Jason Betts identifies four major lessons for directors from the growth of shareholder class action litigation and discusses how to address the risks.
The growth in class action litigation in Australia, particularly third-party funded class actions brought on behalf of shareholders against listed Australian entities, has significantly changed the risk-and-liability profile for directors in this country. As the recently settled Centro shareholder class actions have demonstrated, these cases almost always focus on the way in which listed entities make their public disclosures, and this has direct implications for the processes boards follow in reaching continuous disclosure decisions and approving Australian Securities Exchange (ASX) announcements.
To manage the risks, listed entities and their directors should seek specialist class action advice at critical junctures in the corporate lifecycle, and well in advance of any class action threat, so that the risks can be minimised and managed. They should also:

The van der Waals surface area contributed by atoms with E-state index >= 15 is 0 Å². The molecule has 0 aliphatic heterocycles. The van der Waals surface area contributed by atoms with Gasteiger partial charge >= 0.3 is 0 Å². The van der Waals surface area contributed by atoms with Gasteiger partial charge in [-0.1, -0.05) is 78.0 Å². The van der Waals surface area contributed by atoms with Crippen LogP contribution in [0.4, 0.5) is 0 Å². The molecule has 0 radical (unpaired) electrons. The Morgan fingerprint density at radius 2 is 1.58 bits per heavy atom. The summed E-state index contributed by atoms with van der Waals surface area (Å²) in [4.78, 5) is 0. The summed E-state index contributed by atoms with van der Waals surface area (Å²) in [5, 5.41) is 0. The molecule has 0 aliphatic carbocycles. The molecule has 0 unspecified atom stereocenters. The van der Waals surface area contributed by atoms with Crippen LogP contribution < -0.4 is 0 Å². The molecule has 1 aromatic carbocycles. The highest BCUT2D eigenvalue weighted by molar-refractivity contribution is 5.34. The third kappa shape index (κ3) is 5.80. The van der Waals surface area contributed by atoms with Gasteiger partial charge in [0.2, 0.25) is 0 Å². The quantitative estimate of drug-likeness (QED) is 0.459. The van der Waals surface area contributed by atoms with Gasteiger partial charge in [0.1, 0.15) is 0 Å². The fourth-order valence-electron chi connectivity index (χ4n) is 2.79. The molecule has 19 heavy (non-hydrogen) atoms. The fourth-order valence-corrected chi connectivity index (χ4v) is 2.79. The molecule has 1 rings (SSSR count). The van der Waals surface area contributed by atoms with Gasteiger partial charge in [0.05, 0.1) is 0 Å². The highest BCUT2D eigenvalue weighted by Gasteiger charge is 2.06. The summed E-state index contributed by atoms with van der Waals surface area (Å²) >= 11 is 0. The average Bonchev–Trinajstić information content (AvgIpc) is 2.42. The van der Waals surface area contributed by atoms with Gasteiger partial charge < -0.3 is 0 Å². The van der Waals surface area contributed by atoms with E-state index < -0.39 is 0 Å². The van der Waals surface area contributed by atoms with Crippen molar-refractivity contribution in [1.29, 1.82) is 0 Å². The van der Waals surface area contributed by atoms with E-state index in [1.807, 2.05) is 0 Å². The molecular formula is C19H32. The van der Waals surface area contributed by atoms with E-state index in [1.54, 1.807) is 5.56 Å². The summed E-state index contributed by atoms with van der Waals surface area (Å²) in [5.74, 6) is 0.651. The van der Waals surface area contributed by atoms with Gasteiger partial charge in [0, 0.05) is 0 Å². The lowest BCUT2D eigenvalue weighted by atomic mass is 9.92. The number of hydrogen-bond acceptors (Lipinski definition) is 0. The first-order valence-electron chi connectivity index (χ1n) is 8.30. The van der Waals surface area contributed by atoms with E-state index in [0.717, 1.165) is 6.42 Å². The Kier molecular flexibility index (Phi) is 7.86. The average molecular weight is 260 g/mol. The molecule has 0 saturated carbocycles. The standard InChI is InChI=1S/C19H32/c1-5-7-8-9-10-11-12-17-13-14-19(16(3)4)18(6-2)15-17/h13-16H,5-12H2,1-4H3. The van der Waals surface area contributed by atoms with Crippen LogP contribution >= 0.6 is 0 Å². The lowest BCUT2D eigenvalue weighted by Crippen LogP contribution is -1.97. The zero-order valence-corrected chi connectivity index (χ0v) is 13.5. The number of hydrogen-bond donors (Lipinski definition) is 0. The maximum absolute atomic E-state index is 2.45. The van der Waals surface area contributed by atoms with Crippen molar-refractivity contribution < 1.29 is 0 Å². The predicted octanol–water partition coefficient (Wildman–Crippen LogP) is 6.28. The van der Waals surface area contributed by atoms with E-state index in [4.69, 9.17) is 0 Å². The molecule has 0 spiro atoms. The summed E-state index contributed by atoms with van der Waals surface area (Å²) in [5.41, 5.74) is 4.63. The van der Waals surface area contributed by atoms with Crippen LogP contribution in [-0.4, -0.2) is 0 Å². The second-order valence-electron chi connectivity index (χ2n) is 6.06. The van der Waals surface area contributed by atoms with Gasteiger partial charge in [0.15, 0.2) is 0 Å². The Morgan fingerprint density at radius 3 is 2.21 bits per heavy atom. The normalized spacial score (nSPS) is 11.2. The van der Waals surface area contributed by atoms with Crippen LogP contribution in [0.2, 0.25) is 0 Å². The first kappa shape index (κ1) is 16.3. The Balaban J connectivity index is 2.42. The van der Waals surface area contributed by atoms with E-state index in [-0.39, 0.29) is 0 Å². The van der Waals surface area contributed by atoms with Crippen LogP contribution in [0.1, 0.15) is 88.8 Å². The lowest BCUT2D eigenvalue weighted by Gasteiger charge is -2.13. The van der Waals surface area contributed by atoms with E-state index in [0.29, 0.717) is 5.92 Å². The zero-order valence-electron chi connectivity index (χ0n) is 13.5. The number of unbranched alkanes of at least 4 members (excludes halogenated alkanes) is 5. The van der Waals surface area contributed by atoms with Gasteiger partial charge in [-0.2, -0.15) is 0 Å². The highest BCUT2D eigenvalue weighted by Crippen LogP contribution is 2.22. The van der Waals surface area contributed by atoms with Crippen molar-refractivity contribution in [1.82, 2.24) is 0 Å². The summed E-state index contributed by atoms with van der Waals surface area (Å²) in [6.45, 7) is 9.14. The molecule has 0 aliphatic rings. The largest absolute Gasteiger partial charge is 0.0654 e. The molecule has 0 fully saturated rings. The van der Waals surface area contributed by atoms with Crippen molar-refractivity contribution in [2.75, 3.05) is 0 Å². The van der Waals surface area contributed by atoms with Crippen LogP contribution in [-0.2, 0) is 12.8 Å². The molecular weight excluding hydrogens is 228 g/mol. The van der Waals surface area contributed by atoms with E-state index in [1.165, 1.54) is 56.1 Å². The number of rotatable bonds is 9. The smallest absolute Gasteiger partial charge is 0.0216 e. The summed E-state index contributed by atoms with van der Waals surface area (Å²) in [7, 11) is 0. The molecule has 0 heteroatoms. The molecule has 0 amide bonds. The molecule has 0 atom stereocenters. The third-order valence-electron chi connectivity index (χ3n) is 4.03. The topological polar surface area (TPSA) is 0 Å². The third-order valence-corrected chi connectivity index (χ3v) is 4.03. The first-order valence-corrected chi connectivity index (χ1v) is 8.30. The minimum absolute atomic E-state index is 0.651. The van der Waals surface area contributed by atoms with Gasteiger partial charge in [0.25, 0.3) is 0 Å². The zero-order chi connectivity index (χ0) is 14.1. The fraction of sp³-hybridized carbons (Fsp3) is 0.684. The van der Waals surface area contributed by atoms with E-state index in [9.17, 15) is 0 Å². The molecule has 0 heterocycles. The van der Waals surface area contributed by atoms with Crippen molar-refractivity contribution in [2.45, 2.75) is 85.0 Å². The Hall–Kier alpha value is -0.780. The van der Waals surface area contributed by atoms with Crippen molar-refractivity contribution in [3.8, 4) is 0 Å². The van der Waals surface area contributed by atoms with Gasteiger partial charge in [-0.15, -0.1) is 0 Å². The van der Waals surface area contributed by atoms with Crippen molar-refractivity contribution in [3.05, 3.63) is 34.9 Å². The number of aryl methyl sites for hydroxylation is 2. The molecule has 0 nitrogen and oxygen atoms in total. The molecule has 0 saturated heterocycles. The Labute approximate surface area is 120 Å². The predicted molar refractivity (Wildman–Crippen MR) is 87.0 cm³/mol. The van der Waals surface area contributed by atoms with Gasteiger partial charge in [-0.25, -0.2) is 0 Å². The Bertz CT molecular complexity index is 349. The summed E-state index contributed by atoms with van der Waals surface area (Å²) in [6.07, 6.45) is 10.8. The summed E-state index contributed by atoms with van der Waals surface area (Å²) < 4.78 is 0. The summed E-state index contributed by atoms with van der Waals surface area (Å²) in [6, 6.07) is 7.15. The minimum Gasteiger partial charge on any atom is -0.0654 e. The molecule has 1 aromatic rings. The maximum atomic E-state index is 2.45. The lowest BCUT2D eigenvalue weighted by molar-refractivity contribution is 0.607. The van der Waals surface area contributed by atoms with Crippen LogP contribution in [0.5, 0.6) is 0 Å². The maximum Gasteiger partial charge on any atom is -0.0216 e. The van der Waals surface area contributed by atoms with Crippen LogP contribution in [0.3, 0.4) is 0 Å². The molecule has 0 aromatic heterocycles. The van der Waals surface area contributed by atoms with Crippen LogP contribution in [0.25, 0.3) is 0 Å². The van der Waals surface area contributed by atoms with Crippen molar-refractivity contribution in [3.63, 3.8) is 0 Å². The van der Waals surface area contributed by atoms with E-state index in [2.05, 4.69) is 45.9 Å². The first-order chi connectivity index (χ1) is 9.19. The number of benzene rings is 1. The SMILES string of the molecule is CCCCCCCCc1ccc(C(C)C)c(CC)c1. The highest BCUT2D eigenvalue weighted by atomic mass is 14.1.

1. Consider direct and indirect class action exposure
The incidence of directors being named as defendants or joined to shareholder class action proceedings is in fact reasonably low. It is generally not in the interests of those that promote class actions to sue individual directors in circumstances where it is forensically easier to advance a continuous disclosure claim against a listed entity. Naming directors complicates the proceeding because the test for establishing the complicity of individuals in corporate governance breaches is harder to meet than the requirements for a basic claim against a corporate entity itself under section 674(2) of the Corporations Act 2001. But the general absence of direct personal exposure does little to limit the heavy involvement of directors in shareholder class actions.